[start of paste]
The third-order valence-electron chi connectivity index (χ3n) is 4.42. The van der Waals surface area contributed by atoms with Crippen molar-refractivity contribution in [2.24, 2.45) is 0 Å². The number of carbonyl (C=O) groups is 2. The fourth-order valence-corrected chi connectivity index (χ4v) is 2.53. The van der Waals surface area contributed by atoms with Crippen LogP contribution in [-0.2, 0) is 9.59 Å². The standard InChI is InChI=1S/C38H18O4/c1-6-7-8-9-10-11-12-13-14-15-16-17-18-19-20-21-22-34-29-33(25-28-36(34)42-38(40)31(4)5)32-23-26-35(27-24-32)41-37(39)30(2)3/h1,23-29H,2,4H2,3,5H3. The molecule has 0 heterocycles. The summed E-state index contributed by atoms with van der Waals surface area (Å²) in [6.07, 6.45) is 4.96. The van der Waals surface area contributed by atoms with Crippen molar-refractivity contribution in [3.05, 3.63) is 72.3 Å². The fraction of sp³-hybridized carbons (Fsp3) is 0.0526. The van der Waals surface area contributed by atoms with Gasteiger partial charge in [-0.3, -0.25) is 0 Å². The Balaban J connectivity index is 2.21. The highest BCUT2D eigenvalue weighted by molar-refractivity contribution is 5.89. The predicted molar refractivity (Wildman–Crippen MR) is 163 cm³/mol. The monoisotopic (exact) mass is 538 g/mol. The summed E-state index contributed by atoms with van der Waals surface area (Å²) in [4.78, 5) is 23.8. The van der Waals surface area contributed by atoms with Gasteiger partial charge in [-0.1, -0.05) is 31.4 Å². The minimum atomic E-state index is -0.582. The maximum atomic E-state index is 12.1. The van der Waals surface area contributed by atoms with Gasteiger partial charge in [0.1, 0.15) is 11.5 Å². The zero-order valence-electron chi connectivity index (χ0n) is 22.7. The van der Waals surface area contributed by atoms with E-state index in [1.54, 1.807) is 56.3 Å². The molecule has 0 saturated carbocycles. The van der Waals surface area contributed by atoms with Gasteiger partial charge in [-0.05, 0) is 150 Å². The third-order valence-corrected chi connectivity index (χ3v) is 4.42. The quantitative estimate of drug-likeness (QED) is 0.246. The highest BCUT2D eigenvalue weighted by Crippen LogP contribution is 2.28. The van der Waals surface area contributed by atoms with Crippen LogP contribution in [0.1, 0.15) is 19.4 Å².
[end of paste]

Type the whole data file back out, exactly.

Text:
The third-order valence-electron chi connectivity index (χ3n) is 4.42. The van der Waals surface area contributed by atoms with Crippen molar-refractivity contribution in [2.24, 2.45) is 0 Å². The number of carbonyl (C=O) groups is 2. The fourth-order valence-corrected chi connectivity index (χ4v) is 2.53. The van der Waals surface area contributed by atoms with Crippen LogP contribution in [-0.2, 0) is 9.59 Å². The standard InChI is InChI=1S/C38H18O4/c1-6-7-8-9-10-11-12-13-14-15-16-17-18-19-20-21-22-34-29-33(25-28-36(34)42-38(40)31(4)5)32-23-26-35(27-24-32)41-37(39)30(2)3/h1,23-29H,2,4H2,3,5H3. The molecule has 0 heterocycles. The summed E-state index contributed by atoms with van der Waals surface area (Å²) in [6.07, 6.45) is 4.96. The van der Waals surface area contributed by atoms with Crippen molar-refractivity contribution in [3.05, 3.63) is 72.3 Å². The fraction of sp³-hybridized carbons (Fsp3) is 0.0526. The van der Waals surface area contributed by atoms with Gasteiger partial charge in [-0.3, -0.25) is 0 Å². The Balaban J connectivity index is 2.21. The highest BCUT2D eigenvalue weighted by molar-refractivity contribution is 5.89. The predicted molar refractivity (Wildman–Crippen MR) is 163 cm³/mol. The monoisotopic (exact) mass is 538 g/mol. The summed E-state index contributed by atoms with van der Waals surface area (Å²) in [4.78, 5) is 23.8. The van der Waals surface area contributed by atoms with Gasteiger partial charge in [-0.1, -0.05) is 31.4 Å². The minimum atomic E-state index is -0.582. The maximum atomic E-state index is 12.1. The van der Waals surface area contributed by atoms with Gasteiger partial charge in [0.1, 0.15) is 11.5 Å². The zero-order valence-electron chi connectivity index (χ0n) is 22.7. The van der Waals surface area contributed by atoms with E-state index in [1.54, 1.807) is 56.3 Å². The molecule has 0 saturated carbocycles. The van der Waals surface area contributed by atoms with Gasteiger partial charge in [-0.05, 0) is 150 Å². The third-order valence-corrected chi connectivity index (χ3v) is 4.42. The quantitative estimate of drug-likeness (QED) is 0.246. The highest BCUT2D eigenvalue weighted by Crippen LogP contribution is 2.28. The van der Waals surface area contributed by atoms with Crippen LogP contribution in [0.1, 0.15) is 19.4 Å².